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UNICEF Zimbabwe 2013 in Review

© UNICEF 2014

Multiple sources of data suggest that children in Zimbabwe in 2013 are better off than they were 5 years ago. During 2013, amidst pre-election uncertainties, the UNICEF Zimbabwe Country Office (ZCO) supported basic social services to women and children, primarily through multi-donor transition funds in health, education, child protection and Water, Sanitation and Hygiene (WASH), contributing to the following achievements:

  • All primary health clinics offered free maternal/child health services and 87.2% have at least 80% of essential medicines (83.7% in 2012); immunization coverage was maintained at 95%; nearly 3 million children were reached with mass drug administration for schistosomiasis and intestinal worms; 70% of health facilities offered integrated management of newborn/childhood illness and neonatal resuscitation; 81% of HIV positive-pregnant women received prophylactic antiretrovirals (ARVs); paediatric antiretroviral therapy coverage (ART) increased to 52% from 42% (2012) and over 4,000 young people participated in HIV-related activities.
  • Access to education was maintained with 95.6% primary net enrolment rate (95.2% male, 96% female) and 52% secondary net enrolment rate (49.3% male, 50% female). The gender parity index is 1.01 and primary completion rate is 86.7%. Education access and quality were enhanced by maintaining a 1:1 pupil-to-textbook ratio, training and effective supervision of teachers in 35% (2,865) of primary and secondary schools, and improved WASH.
  • 90,000 vulnerable children (58% female, 42% male) received child protection services, including services for children living with disabilities.  Cash transfers benefited 33,200 poor households, encompassing 97,561 children, while 272 (out of 355) alleged child offenders received juvenile justice assistance.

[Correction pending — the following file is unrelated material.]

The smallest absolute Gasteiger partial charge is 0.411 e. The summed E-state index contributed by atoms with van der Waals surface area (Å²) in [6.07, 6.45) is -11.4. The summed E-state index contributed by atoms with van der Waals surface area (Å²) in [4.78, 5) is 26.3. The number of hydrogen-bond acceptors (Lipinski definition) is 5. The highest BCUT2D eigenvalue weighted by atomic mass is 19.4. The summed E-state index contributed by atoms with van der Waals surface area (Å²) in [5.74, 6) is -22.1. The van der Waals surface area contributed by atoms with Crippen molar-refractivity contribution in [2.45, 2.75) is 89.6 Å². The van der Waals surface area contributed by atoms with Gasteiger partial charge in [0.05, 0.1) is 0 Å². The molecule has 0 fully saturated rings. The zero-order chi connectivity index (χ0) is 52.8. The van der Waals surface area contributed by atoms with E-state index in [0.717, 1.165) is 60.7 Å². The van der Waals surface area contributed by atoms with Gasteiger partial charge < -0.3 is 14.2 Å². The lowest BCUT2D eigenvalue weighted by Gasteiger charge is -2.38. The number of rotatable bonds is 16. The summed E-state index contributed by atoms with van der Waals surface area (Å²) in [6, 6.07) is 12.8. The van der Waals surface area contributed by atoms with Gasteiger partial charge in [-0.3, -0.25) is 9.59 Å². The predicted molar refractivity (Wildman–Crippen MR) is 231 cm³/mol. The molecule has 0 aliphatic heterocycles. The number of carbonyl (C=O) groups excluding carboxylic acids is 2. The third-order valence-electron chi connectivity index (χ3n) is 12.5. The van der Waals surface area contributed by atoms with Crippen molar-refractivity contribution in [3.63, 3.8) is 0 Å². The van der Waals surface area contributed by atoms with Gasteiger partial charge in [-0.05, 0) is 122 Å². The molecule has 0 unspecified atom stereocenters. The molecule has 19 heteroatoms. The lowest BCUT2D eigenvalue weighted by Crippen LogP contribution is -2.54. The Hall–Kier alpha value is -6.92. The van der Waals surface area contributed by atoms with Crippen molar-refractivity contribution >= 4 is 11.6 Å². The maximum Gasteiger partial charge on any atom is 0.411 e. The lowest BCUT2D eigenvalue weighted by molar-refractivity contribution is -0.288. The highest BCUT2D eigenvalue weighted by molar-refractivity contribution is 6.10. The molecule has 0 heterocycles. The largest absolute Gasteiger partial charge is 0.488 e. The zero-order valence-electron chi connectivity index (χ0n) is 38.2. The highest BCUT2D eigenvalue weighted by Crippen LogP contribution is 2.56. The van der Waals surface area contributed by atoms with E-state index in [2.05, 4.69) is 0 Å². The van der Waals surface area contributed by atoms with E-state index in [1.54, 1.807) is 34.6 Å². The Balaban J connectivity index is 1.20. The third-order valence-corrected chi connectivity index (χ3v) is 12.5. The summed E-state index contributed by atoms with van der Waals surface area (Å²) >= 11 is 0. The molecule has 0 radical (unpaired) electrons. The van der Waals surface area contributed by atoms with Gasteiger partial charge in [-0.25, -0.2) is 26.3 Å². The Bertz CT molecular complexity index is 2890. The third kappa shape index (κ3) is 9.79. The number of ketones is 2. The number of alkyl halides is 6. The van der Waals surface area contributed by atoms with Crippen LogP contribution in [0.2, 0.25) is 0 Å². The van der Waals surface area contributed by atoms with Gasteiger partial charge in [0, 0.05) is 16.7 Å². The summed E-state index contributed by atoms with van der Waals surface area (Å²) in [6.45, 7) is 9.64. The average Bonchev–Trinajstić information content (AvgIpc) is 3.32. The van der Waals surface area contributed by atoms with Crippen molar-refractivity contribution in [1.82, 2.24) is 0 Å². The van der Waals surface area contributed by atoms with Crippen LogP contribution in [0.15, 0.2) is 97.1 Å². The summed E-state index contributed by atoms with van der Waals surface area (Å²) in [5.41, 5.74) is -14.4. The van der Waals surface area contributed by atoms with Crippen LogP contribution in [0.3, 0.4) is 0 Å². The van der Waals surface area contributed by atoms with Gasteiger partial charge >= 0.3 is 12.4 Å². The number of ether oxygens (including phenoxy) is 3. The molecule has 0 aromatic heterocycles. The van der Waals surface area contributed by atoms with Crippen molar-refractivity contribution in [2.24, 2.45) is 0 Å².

• Approximately 1 million people in urban areas received improved water supply, 6,000 people benefited from rehabilitated sewage collection and 166,000 people in 7 urban centers received hygiene messages. Improved urban council billing systems strengthened government ability to sustain services.  In rural areas, 78,278 persons (35,279 male, 43,449 female) benefited from 384 new bush pumps and 97 repaired boreholes. Access to safe drinking water increased from 95.1% (MIMS 2009) to 97.8% (PICES 2012). Cholera was reduced from 98,531 cases and 4,282 deaths in 2008 to 6 cases and 0 deaths (Ministry of Health 2013).
  • The policy environment was strengthened through the launch of the National Life Skills, Sexuality and HIV Education Strategy, the National Youth Policy, the National Rural WASH Policy and the National Combination HIV Prevention Strategy.

Nonetheless, women and children continue to face barriers to utilization of services due to user fees, distance, cost of transport and religious beliefs, while geographic and wealth disparities persist. Given that 72% of households live in poverty (22.5% of which live in extreme poverty), UNICEF is prioritizing addressing these inequities and their social determinants.

The transition funds are aligned with the ZCO Country Programme (CP) cycle (2012-2015). National budget constraints raise concerns about the Government’s ability to sustain gains beyond 2015.  In 2014 UNICEF will continue strengthening government systems to deliver quality services nationwide, advocate for budget allocations, and support the Government and civil society to build the resilience of families in a context of high poverty and food insecurity.

 

 

 

 
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